I’m not sure if Diva and Sera were actually related, as the adaptation pushed, of if Sera simply addressed “Diva” as “Nii-san” because they’d been close for years and she was like a brother to him. Because she does call “Nii-san” instead of “Oniichan” (which she did when they were younger), I’d almost think that they were not related. I’m told this movie is adapted from a manga story, so maybe more clues are given there.

Otherwise, the plot was more or less just an excuse to get us to card battles.

There Are no Subtitles Here, Only Dubtitles

The Blu-ray release (and I’m informed the DVD release as well) contains both the English dub, with optional English SDH Closed-Caption subtitles, and the Japanese audio, with non-optional English SDH Closed-Caption subtitles. In other words, the Japanese audio version has dubtitles. Initially, I was unaware of this. I was just annoyed when certain Japanese names were replaced with awesome American names. Since the Blu-ray (and DVD) void the audio and subtitle buttons on your remote, the only way I could verify this was to go back to the menu and check.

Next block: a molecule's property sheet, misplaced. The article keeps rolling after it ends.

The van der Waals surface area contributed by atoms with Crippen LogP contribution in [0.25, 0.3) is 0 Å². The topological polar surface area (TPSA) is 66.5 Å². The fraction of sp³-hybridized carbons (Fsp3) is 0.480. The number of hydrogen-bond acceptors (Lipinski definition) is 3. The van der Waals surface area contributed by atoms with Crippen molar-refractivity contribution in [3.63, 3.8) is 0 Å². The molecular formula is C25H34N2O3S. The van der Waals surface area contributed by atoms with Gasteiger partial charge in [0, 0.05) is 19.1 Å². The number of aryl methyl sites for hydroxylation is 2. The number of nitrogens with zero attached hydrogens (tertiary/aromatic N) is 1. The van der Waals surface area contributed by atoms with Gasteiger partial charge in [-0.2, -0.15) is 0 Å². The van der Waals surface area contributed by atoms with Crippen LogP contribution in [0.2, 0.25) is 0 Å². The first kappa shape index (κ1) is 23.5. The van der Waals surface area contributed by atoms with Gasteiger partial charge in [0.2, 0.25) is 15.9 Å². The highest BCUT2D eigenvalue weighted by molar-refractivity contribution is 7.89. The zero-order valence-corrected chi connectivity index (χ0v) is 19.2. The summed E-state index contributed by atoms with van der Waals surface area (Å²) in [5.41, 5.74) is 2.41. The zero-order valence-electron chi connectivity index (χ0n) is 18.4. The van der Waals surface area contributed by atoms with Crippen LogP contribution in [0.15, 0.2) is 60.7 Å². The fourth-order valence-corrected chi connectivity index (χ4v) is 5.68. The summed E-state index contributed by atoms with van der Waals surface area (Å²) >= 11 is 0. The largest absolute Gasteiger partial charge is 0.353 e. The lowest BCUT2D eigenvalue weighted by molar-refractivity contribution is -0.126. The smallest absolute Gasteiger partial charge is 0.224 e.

One thing watching the movie in Japanese with dubtitles makes clear is how much rewriting the dub has over the original Japanese script. Sometimes the rewrites were so massive, it was hilarious, even to my low-level understanding of Japanese. For example, there’s a moment when the bully addresses Diva as “temee.” Temee is one of the ways to say “you” in Japanese, and it is mainly used as a literary device to imply an insult. The dubtitles revealed that they had the bully asking if Diva was angry about being called an onion. 😆 There were lots of moments like that, including a “that’s scary” moment changed to “thank you.” 😆

The dubtitles also filled a moment of non-chatter by inserting dialog into the scene. I also laughed when the dubtitles changed “Mister” to “Master.” Kaiba is often addressed as “Kaiba-sama” or “Seto-sama” (his given name) by his lackeys. On the space station, the AI unit addressed him as “Mister Kaiba,” not “Master Kaiba” as the dubtitles indicated. I listened a few times and it was “Mister” every time, not “Master.” It is one of those rare times where an English honorific used in the Japanese has to be changed to something else ’cause “reasons.”